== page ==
We’ve Toured Around the World, from London to the D

Craft Beer Bottle Haul

“Travel, I’ve had my share, man. I’ve been everywhere.” – Johnny Cash, “I’ve Been Everywhere”

In the back left corner, peeking out from behind the 2017 release of Wild Beer Co’s Redwood, we have a tall, mighty can of Signature Brew’s Anthology, the first of what will be an annual release of the Leyton craft brewery’s luscious take on the venerable imperial stout. Signature co-founder Sam McGregor passed me this can during the London launch party at Kings Arms in Bethnal Green, one at which certain attendees couldn’t resist mixing and matching halves of this 10% beast with a half or two of Brooklyn Brewery’s 10.5% Cloaking Device. It was a long night passed with good company, followed by a long, lonesome morning passed with throbbing skull.

Wild Beer’s Redwood isn’t the brewery’s only bottle that survived the long trek from London, to Minneapolis, to Detroit, to Singapore. To its right—along with a funkyfunky BrettBrett Double IPA—we have last year’s release of Modus Operandi, the barrel-aged beauty that once upon a time helped get the rapidly expanding Somerset brewery off the ground. “Modus was the original idea that started the brewery. Barrel aging, blending, wild yeasts—it encapsulates all those things,” said co-founder Andrew Cooper while walking me through Wild’s barrel room a few years ago for a Beer Advocate story. “We love the beers that we blend, and that evolve and change over time. Those things are pretty exciting for us.”

Rounding out the UK portion of this particular haul, one carefully gathered over a three-month span in which I circumnavigated the globe, we have a bottle of Siren Craft Brew’s The Kentucky Tickle Monster, an obscene 16.3% ABV triple IPA “aged on cedar wood aged in bourbon barrels for 12 months”; a can of Northern Monk Brew Co’s seasonal imperial stout Strannik; and three lovelies from Beer Travelist favorite Beavertown Brewery, including (hidden in the back) a bottle of Uptown Monk, a Belgian rye tripel aged in white wine barrels and brewed in collaboration with Brouwerij Alvinne. Uptown Monk is one of 20+ releases thus far from Beavertown’s Tempus Project, now in its second year.

Two of those cans, by the way—the Strannik and Paleo Pinhead—are leftovers from Hop Burns & Black’s Big Beery Advent Calendar 2017, once again hands down the best of the increasingly crowded bunch of beer advent calendars released in the UK. HB&B, of course, is itself one of London’s finest beer shops, and also kindly stocked this can of Phantom Bride, a collaboration between Belching Beaver Brewery and the great Deftones. This is one of the beers I briefly covered for a feature story on band-brewery collaborations last year for Beer Advocate, and it’ll be the first time I actually get to try it.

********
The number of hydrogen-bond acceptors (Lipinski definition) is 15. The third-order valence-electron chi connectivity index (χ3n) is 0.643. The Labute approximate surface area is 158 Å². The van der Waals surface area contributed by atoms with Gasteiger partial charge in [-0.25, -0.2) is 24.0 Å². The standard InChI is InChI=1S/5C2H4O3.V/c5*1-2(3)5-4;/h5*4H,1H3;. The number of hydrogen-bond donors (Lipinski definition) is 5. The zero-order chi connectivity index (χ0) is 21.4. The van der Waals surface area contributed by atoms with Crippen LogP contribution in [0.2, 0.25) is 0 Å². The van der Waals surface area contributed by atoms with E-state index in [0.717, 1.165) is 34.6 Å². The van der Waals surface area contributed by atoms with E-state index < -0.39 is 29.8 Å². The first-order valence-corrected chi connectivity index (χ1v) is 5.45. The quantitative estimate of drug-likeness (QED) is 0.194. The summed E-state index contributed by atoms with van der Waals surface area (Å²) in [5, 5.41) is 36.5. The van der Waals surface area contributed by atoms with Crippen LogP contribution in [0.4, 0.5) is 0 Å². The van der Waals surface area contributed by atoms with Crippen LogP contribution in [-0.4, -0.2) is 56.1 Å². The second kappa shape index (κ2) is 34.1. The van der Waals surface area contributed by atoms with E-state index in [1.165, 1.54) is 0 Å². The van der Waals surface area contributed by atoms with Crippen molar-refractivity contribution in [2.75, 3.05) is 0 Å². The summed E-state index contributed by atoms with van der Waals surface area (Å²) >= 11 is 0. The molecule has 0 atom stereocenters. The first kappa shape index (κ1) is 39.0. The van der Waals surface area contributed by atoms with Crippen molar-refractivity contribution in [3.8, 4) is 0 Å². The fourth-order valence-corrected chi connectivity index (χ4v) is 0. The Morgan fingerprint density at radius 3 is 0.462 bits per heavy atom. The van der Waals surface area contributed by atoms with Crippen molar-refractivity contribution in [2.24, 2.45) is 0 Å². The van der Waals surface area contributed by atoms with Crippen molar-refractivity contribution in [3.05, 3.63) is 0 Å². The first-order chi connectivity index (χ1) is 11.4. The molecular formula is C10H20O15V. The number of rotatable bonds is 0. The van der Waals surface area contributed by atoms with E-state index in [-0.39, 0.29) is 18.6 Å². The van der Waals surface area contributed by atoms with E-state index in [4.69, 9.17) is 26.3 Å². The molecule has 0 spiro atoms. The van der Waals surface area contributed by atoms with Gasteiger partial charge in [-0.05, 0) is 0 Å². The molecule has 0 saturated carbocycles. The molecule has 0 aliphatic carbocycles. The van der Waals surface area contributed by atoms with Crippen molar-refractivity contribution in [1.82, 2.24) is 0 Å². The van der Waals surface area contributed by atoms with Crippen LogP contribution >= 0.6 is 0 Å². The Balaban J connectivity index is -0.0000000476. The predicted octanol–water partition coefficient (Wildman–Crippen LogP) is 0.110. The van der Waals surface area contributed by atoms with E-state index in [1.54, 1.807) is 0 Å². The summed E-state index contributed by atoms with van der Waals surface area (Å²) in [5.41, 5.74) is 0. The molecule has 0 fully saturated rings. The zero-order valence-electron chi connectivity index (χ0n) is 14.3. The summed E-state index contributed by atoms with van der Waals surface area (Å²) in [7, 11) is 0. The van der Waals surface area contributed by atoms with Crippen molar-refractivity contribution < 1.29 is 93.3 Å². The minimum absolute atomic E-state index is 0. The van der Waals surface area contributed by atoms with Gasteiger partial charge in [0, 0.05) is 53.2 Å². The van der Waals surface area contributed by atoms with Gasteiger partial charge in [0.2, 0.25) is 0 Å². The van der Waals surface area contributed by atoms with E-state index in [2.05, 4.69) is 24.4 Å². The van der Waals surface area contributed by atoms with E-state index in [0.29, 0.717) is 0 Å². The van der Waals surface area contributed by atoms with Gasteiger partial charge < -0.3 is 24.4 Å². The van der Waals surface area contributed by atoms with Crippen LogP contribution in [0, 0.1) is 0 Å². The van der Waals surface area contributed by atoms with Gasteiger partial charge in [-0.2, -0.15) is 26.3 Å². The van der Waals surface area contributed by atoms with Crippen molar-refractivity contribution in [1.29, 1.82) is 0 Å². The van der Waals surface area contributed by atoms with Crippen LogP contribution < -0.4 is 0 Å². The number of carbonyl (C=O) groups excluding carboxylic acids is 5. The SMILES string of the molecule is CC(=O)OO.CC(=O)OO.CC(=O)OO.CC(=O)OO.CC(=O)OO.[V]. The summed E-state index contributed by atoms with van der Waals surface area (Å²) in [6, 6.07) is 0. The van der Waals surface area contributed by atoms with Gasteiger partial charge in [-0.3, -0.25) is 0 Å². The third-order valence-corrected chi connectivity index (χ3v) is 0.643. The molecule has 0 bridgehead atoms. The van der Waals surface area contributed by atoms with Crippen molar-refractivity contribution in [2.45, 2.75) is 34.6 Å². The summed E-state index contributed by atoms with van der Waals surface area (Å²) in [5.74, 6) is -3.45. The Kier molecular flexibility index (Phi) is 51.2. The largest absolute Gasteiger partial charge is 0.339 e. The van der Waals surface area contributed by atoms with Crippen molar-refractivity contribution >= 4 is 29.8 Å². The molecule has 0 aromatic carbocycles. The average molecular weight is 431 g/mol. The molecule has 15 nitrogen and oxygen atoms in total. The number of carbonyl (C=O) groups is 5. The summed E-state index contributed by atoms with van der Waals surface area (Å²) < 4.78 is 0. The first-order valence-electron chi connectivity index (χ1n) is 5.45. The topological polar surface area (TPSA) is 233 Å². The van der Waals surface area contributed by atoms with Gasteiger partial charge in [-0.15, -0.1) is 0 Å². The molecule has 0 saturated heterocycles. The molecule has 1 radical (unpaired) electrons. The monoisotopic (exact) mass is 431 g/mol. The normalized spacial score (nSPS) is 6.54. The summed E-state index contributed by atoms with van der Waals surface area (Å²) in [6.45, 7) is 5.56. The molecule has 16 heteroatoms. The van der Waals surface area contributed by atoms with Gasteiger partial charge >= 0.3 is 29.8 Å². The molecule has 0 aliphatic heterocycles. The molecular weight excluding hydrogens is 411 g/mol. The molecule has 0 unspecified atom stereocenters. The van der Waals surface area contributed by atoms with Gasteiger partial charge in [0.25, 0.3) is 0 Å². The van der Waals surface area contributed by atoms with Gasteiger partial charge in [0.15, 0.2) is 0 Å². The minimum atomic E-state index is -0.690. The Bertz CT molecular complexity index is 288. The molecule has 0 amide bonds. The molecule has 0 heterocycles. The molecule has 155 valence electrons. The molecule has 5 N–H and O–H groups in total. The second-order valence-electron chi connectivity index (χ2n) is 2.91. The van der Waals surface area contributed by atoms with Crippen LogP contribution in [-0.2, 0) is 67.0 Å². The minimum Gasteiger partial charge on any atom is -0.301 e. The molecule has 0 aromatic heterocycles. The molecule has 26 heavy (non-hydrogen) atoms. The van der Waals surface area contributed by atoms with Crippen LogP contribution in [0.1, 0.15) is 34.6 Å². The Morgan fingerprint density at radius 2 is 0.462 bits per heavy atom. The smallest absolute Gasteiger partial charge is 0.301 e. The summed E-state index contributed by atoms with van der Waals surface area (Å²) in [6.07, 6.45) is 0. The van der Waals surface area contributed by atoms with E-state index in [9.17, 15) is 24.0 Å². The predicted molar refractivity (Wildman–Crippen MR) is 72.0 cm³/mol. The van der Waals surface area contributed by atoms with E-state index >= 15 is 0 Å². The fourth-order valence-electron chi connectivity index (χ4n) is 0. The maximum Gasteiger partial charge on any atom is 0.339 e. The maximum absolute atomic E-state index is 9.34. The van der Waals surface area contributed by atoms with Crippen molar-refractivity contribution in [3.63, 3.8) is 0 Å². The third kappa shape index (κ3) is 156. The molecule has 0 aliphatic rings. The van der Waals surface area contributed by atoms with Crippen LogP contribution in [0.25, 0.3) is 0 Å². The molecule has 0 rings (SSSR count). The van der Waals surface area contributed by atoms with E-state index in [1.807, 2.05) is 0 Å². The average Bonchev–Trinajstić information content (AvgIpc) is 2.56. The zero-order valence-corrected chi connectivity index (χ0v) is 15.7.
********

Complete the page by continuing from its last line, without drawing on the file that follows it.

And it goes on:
Finally, on the trip-ending visit back “home” to the great state of Michigan, I scooped a bottle of Bell’s Brewery’s seasonal Expedition Stout, and by way of Mom, two special wax-dipped bottles from under South Lyon brewpub Witch’s Hat Brewing Co.’s Christmas tree: Furious Ginger, a blend of an imperial and milk stout aged in bourbon barrels with cinnamon, ginger, and peppers, and After X-Mas, a Belgian-style ale aged in oak barrels.

For the most part, I stopped collecting “traditional” souvenirs years ago; now, like many beer enthusiasts, I go to great lengths carefully choosing and packing beers from the places I visit to bring home. Drinking good beer at home is one thing; cracking a good beer that means something, that reminds one of a place or a person or a moment in time, is something else entirely. Sense of place matters, and in many instances, beer’s sense of place travels well.

Now back in Singapore, I’m excited to pick things back up on Beer Travelist in the coming weeks with a bunch of great new stories. In London, we meet with the good people at The Kernel Brewery, The Barrel Project, and Redchurch Brewery, and have an illuminating chat to share about all things UK beer with two of London’s best beer journalists. Closer to home, look for an in-depth feature story on Hong Kong’s Yardley Brothers Beer, too, as we continue expanding our coverage of the Asia beer scene.

Thanks for sticking around. Good things come to those who wait.

Brian Spencer
written by: Brian Spencer
Brian Spencer is a Singapore-based freelance journalist and the founder of Beer Travelist. Say hello at brian [a] beertravelist.com.